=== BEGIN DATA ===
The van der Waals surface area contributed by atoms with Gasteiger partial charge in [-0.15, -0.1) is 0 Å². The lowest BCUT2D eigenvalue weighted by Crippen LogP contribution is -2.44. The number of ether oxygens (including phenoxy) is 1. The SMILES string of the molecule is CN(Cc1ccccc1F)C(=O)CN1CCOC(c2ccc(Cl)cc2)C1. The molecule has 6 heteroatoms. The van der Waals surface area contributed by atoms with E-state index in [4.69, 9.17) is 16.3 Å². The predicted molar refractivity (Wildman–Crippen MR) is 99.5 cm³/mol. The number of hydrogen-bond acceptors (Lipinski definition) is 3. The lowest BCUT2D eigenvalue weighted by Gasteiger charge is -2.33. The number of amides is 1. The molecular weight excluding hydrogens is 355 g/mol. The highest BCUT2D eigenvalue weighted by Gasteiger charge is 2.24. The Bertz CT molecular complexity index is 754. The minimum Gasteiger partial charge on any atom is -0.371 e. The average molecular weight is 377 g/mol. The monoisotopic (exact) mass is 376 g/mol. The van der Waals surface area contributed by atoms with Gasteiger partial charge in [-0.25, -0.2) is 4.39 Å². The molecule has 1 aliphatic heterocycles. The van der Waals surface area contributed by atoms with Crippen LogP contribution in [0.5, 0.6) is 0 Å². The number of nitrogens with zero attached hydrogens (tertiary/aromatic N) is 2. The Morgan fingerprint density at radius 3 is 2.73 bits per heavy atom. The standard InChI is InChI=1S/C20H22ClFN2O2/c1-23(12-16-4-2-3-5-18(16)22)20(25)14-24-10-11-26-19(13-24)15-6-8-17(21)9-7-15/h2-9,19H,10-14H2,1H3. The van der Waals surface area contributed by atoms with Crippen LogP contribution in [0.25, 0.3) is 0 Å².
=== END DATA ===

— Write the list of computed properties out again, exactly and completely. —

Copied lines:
The van der Waals surface area contributed by atoms with Gasteiger partial charge in [-0.15, -0.1) is 0 Å². The lowest BCUT2D eigenvalue weighted by Crippen LogP contribution is -2.44. The number of ether oxygens (including phenoxy) is 1. The SMILES string of the molecule is CN(Cc1ccccc1F)C(=O)CN1CCOC(c2ccc(Cl)cc2)C1. The molecule has 6 heteroatoms. The van der Waals surface area contributed by atoms with E-state index in [4.69, 9.17) is 16.3 Å². The predicted molar refractivity (Wildman–Crippen MR) is 99.5 cm³/mol. The number of hydrogen-bond acceptors (Lipinski definition) is 3. The lowest BCUT2D eigenvalue weighted by Gasteiger charge is -2.33. The number of amides is 1. The molecular weight excluding hydrogens is 355 g/mol. The highest BCUT2D eigenvalue weighted by Gasteiger charge is 2.24. The Bertz CT molecular complexity index is 754. The minimum Gasteiger partial charge on any atom is -0.371 e. The average molecular weight is 377 g/mol. The monoisotopic (exact) mass is 376 g/mol. The van der Waals surface area contributed by atoms with Gasteiger partial charge in [-0.25, -0.2) is 4.39 Å². The molecule has 1 aliphatic heterocycles. The van der Waals surface area contributed by atoms with Crippen LogP contribution in [0.5, 0.6) is 0 Å². The number of nitrogens with zero attached hydrogens (tertiary/aromatic N) is 2. The Morgan fingerprint density at radius 3 is 2.73 bits per heavy atom. The standard InChI is InChI=1S/C20H22ClFN2O2/c1-23(12-16-4-2-3-5-18(16)22)20(25)14-24-10-11-26-19(13-24)15-6-8-17(21)9-7-15/h2-9,19H,10-14H2,1H3. The van der Waals surface area contributed by atoms with Crippen LogP contribution in [0.25, 0.3) is 0 Å².